Using Hybrid mode will work best, as it will maintain the default NAT rules while allowing you to add your own.

Click the 'Add' (up) button
I am using as my source network here, as this is the subnet where I keep most of my security infrastucture; including my Kali VM.
Click 'Save', no need to apply changes yet
Click the 'Copy' button
Click 'Save', no need to apply changes yet
Click the 'Copy' button again
Click 'Save' and 'Apply Changes'

Add Policy Based Routing Rules to Firewall

Create some Firewall Aliases for Easy Reference

Go to Firewall > Aliases
Click 'Add'
Create an alias for destination networks and click 'Save'
Add another alias
Add an alias for any hosts allowed to enter the tunnel and click 'Save' and 'Apply Changes'

Create a Floating Firewall Rule

Go to Firewall > Rules
Click 'Floating'
The reason we're adding the rule to the Floating section is because the host(s) added to the ALLOWED_TO_HTB_MACHINE_LAB alias could span multiple subnets. It's just a good catch-all for any future changes.
Click 'Add'
Set 'Quick' to enabled
Traffic is going 'in' to the gateway and is IPv4 traffic
Choose any interfaces where your hosts in "ALLOWED_TO_HTB_MACHINE_LAB" reside
Click 'Display Advanced'
Set the gateway and click 'Save' and 'Apply Changes'

Ping Test

Got the 'Squashed' machine running
Showing the IP address on VLAN 666
No tunnels running
Good ping test

Key Differences with a Point-to-Site VPN

Since the connections to the HackTheBox targets are going out over NAT, be ready to troubleshoot issues with connectivity. I am going to detail some issues I had with the NAT connection as well as the more intricate way of receiving reverse shell connections (bind shells are not affected).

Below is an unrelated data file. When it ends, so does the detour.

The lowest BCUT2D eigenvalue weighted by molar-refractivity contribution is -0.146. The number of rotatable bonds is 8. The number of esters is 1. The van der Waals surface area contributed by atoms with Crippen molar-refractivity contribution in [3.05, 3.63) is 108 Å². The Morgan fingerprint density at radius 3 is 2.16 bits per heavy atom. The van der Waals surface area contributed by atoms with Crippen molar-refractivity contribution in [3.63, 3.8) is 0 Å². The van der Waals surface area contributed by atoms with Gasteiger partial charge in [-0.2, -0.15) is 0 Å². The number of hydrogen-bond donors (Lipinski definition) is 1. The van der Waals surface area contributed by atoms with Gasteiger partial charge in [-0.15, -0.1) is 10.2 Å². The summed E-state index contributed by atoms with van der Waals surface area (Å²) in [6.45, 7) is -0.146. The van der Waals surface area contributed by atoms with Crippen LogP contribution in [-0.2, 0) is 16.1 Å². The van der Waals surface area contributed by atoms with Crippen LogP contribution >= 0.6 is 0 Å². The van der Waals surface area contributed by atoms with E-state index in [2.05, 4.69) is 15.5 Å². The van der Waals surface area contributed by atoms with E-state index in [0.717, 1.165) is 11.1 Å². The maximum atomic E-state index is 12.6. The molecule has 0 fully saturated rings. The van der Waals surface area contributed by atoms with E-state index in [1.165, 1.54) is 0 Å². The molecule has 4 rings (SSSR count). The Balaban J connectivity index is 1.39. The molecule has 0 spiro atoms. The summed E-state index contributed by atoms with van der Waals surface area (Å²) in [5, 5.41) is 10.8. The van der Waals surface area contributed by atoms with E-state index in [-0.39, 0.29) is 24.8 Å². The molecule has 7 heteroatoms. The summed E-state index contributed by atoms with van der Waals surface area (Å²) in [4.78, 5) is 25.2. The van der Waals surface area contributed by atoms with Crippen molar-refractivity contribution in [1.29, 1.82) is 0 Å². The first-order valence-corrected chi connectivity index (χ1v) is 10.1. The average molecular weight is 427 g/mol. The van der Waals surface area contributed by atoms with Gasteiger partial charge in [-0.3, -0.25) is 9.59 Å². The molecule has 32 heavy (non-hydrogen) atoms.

Example Issue 1: NFS

Continuing with the reference to the Squashed target in the HTB machine labs, I ran into some issues when I was doing quality-of-life testing with this Site-to-Site VPN setup.

When mapping a NFS share through NAT, our traffic is going to flow like this:

[Kali VM] ======> [pfSense] ==[tunnel]==> []
NFS client                NAT                  NFS Server         10.10.x.x:64588

The problem here is that because of the NAT connection, pfSense is going to forward our NFS client's traffic over a high port and the NFS server is going to reject this. This is because the NFS server is expecting a client connection from a reserved port.

Therefore, we need to configure another NAT rule for NFS connections, so that pfSense will forward them over low port numbers.

Configuring the NAT Rule for NFS

Go to Firewall > NAT > Outbound
Click 'Add'
This is for IPv4 TCP connections going out the HTB VPN interface

You can't use aliases here, so you'll have to configure for each network. Since the Squashed target is on the network, I'm only going to add the NAT outbound rule for this network. Always start small when troubleshooting and expand scope as needed.

Use the Interface Address and only NAT out TCP ports 1-1024
Click 'Save' and 'Apply Changes'

Example Issue 2: Catching Reverse Shells